Most startup founders have a general idea that serving as a director of a corporation should not be taken lightly. But what are the key duties and personal liabilities that the law imposes on directors and how can you mitigate them? The basics regarding the three categories of director obligations—fiduciary duties, duties of care and statutory liabilities—are outlined below.
Directors are the principal agents of the corporate entity. Like any person in a legally recognized relationship of trust and responsibility, they are bound by fiduciary duties to put the corporation’s interests before their own.
For startup founders, this generally means two key obligations:
This latter duty can be tricky, especially where founders work simultaneously on a number of ventures. If situation arises, founders should seek consensus by agreement among their co-founders as to what opportunities they can pursue outside the corporation.
Directors have an obligation to exercise diligence when making decisions about the management of the corporation’s business. Ontario courts do not require directors to be perfect, and they are very reluctant to overturn board decisions without good reason.
Generally, if directors consider reasonable alternatives, and reach reasonable conclusions, their decisions will be insulated from substantive review or remedy by the corporation’s other stakeholders.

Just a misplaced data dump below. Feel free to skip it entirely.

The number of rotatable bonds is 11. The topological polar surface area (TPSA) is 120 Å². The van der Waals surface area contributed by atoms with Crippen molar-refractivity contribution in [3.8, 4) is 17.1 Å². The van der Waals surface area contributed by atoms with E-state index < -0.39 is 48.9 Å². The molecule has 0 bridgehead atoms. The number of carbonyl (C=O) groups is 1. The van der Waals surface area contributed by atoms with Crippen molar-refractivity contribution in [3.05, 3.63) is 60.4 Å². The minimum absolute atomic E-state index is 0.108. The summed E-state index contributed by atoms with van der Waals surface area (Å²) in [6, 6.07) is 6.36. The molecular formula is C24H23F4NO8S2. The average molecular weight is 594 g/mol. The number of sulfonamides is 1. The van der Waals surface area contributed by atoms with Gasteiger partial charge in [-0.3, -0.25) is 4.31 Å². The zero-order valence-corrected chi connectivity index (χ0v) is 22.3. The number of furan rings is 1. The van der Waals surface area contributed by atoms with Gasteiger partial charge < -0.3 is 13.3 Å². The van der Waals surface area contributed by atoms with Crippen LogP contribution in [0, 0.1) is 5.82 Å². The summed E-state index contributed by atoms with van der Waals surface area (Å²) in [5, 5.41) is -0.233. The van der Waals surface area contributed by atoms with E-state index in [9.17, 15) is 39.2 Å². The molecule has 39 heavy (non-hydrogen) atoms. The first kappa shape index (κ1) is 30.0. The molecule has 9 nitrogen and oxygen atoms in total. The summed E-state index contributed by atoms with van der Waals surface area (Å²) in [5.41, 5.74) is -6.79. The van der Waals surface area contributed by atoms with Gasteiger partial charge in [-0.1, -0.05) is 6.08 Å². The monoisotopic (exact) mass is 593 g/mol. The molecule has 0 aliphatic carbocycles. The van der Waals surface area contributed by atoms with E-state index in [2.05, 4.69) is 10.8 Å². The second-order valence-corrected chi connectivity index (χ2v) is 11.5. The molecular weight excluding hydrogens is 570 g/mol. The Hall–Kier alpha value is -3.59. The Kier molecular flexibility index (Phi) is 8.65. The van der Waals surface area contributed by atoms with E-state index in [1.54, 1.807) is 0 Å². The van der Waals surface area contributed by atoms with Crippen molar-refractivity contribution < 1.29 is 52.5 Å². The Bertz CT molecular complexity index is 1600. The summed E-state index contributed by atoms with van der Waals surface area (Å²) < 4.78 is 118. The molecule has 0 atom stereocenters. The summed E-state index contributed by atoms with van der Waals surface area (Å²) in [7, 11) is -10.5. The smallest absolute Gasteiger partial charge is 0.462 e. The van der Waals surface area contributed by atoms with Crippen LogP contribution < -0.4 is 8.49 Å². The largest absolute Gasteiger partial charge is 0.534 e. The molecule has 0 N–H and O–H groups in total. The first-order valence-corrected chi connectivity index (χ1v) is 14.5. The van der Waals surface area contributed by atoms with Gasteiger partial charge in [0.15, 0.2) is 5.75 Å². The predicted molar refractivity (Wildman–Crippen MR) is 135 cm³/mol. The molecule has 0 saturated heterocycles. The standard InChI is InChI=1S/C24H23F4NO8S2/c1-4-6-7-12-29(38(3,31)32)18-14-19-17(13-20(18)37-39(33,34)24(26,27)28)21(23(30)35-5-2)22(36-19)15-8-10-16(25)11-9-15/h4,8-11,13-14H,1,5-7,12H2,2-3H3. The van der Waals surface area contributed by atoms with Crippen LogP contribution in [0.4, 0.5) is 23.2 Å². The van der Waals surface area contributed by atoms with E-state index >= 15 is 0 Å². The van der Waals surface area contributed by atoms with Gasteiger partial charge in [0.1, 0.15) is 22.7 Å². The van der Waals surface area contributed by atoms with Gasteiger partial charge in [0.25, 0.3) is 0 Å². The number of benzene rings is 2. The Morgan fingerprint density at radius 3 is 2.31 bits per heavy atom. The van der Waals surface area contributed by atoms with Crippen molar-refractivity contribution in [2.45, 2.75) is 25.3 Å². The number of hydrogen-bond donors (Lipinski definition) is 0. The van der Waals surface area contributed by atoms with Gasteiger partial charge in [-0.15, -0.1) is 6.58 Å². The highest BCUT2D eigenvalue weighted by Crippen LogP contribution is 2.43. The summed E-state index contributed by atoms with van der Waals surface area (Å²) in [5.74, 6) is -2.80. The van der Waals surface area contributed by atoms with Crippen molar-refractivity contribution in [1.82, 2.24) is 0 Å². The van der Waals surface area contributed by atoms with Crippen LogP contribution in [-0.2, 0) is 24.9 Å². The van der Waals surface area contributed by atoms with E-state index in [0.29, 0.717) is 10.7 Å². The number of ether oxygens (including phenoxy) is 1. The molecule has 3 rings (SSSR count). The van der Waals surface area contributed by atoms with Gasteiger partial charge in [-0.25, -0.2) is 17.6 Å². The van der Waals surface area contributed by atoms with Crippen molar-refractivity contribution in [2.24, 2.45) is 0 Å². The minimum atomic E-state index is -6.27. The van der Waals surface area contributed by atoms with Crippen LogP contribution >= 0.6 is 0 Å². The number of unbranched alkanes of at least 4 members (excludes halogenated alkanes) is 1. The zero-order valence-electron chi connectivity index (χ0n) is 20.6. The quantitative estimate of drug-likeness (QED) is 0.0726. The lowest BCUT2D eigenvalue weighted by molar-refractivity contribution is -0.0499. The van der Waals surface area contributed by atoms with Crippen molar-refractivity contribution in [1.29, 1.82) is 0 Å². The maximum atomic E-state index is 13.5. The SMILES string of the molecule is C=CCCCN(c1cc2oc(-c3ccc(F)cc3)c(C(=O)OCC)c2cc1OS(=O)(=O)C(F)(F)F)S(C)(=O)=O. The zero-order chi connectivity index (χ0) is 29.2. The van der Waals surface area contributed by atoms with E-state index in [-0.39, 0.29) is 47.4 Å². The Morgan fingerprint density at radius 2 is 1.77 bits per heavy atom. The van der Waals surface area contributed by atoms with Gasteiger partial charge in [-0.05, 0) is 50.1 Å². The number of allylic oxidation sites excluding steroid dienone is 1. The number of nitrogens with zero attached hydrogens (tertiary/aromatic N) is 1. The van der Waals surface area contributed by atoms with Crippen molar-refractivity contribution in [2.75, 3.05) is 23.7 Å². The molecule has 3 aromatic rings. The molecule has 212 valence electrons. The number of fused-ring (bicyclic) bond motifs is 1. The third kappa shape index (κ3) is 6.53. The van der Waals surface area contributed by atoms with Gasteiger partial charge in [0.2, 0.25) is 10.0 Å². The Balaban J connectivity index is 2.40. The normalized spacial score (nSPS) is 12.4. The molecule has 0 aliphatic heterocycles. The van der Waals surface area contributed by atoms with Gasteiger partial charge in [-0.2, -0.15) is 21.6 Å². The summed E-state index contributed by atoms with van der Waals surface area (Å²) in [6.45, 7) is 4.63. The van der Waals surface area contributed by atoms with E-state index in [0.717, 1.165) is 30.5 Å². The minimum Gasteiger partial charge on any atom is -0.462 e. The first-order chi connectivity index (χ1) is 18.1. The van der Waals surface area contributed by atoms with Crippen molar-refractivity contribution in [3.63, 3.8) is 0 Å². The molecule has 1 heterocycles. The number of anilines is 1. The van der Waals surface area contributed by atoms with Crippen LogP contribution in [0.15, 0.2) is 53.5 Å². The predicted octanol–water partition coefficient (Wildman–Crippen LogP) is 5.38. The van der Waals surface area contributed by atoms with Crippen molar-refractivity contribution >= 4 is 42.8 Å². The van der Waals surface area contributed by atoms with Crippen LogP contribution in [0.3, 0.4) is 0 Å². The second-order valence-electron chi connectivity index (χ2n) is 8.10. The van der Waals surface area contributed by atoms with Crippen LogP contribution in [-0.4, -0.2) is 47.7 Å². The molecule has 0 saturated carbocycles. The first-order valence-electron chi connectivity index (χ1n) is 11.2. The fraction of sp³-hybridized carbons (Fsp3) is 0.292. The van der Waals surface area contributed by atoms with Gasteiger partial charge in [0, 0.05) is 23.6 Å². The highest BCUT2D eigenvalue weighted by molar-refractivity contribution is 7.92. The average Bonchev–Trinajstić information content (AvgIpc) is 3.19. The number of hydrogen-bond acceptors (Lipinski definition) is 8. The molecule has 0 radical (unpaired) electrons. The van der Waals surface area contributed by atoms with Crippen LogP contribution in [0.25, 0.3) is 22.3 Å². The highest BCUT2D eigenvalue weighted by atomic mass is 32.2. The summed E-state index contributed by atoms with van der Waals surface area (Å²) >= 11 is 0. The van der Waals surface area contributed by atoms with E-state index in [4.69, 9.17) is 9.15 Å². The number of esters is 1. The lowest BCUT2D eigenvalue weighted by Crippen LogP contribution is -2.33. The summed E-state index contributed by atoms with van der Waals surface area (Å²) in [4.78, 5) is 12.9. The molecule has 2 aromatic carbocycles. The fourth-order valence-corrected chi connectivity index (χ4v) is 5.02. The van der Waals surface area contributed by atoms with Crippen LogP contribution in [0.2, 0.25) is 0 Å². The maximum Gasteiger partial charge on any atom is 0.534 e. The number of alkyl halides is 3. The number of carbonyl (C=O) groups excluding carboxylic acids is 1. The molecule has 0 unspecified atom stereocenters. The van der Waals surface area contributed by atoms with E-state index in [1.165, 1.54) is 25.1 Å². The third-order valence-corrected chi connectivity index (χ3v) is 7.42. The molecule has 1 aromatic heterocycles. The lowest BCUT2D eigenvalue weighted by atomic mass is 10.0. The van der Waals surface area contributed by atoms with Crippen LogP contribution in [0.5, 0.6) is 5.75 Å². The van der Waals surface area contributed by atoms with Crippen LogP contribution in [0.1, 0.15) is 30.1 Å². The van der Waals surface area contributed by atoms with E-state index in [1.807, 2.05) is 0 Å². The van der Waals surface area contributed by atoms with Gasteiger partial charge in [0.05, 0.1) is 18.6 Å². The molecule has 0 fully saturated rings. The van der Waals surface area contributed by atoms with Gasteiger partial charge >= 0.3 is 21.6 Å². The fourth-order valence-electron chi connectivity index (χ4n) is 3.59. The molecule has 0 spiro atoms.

Decisions regarding issuing new shares and selling the company are likely the most material decisions that attract attention for start-ups. If a start-up acquires a broad range of outside stakeholders (creditors, shareholders, employees), it is recommended to document available alternatives for any decision, as well as the process through which the directors arrived at their conclusion to proceed in a particular way.
Directors are subject to personal liability under a broad range of statutes. For startup founders, three key categories of liability exist:
In each case, a director’s diligent determination of whether such obligations are owed proves the best tool for managing these liabilities after incorporation. The Canada-Ontario Business Service Centre offers an online guide to assist founders, and certainly the input and management of these issues by a capable finance professional is recommended.
Finally, in Ontario, shareholders have a broad statutory right of court action to allege that they have been “oppressed” or “unfairly prejudiced” by the actions of the board or the majority shareholders of a corporation.
This right of action does not represent a separate category of director liabilities, but start-up founders should be sensitive to the remedy’s availability as a tool for stakeholders to make allegations of breaches of fiduciary duties and duties of care.
This article was produced by James Smith and Shane MacLean and is made available through the generosity of Labarge Weinstein Professional Corporation.